USA: It Always Comes Down to Abortion

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It Always Comes Down to Abortion

Katie McDonough
Jan 5, 2017

In the final months of 2017, the Trump administration tried and failed to block three undocumented teenagers from getting abortions while in the custody of the Office of Refugee Resettlement. In each case, the young women sought access to the procedure only to be refused by the agency, which cited a policy issued in March barring “any action that facilitates” abortion for unaccompanied minors, including “scheduling appointments, transportation, or other arrangements,” unless approved by agency director Scott Lloyd.

That approval would likely never come, even in cases of rape, because, according to a letter from Lloyd, to allow minors in ORR custody to terminate their pregnancies would be the equivalent of “being asked to participate in killing a human being in our care.”

Continued at source: https://splinternews.com/it-always-comes-down-to-abortion-1821812298

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US: Jailed for ending a pregnancy: how prosecutors get inventive on abortion

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Donald Trump has flirted with punishing women for their abortions. But some already are prosecuted under a variety of laws in what is murky legal territory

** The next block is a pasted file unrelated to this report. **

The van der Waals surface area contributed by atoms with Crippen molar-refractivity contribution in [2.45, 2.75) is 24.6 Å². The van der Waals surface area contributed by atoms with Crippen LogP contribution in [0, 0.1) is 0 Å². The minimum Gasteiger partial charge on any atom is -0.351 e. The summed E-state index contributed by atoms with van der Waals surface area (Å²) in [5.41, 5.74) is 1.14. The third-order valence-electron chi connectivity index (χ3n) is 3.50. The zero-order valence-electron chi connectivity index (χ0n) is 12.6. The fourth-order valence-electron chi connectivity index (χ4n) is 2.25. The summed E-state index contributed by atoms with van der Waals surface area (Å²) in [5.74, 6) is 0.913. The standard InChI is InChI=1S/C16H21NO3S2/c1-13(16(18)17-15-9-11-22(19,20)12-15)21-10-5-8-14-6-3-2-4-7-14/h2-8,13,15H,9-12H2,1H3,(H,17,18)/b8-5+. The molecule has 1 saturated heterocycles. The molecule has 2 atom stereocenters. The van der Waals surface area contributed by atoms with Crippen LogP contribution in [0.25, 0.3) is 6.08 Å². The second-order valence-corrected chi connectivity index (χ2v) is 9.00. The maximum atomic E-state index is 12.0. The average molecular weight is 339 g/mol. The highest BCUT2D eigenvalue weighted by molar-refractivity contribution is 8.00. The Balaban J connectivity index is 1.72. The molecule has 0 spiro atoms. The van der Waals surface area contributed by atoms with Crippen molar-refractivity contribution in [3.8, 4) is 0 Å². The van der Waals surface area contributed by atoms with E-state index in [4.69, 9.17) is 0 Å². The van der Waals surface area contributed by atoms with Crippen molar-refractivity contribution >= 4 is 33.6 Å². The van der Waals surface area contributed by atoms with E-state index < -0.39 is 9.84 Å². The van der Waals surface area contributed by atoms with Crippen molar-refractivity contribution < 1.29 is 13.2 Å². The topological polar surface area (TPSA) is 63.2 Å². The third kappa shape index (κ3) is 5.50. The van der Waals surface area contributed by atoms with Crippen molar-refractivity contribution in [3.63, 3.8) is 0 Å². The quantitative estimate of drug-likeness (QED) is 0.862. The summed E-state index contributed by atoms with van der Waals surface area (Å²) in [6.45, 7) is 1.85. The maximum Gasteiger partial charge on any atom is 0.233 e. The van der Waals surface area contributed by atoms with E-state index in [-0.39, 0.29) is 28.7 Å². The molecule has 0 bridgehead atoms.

by Molly Redden

Tuesday 22 November 2016, The Guardian

In late March, Donald Trump sat down for a town hall-style interview with Chris Matthews. The candidate at the time was still crisscrossing himself on abortion rights – should Planned Parenthood be defunded? Was Roe v Wade settled law? – and Matthews made several attempts to pin him down.

“If you say abortion is a crime or abortion is murder, you have to deal with it under law,” Matthews said. “Should abortion be punished?… Do you believe in punishment for abortion, yes or no, as a principle?”

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Source: The Guardian

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U.S.: The dangerous state laws that are punishing pregnant women

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In the past 10 years, arrests and forced interventions of pregnant women have skyrocketed.

By Lynn M. Paltrow and Lisa K. Sangoi
Think Progress

On August 31, 2016, Purvi Patel walked out of the Indiana Women’s Prison, after fighting a conviction and 20-year sentence for attempting to have an abortion. By the time she won her appeal, she had already spent over a year in prison.

While the fight for reproductive rights is generally thought of as one about access to abortion and contraception, it is increasingly clear that attacks on reproductive rights also often involve the use of the criminal legal system.

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Source: Think Progress

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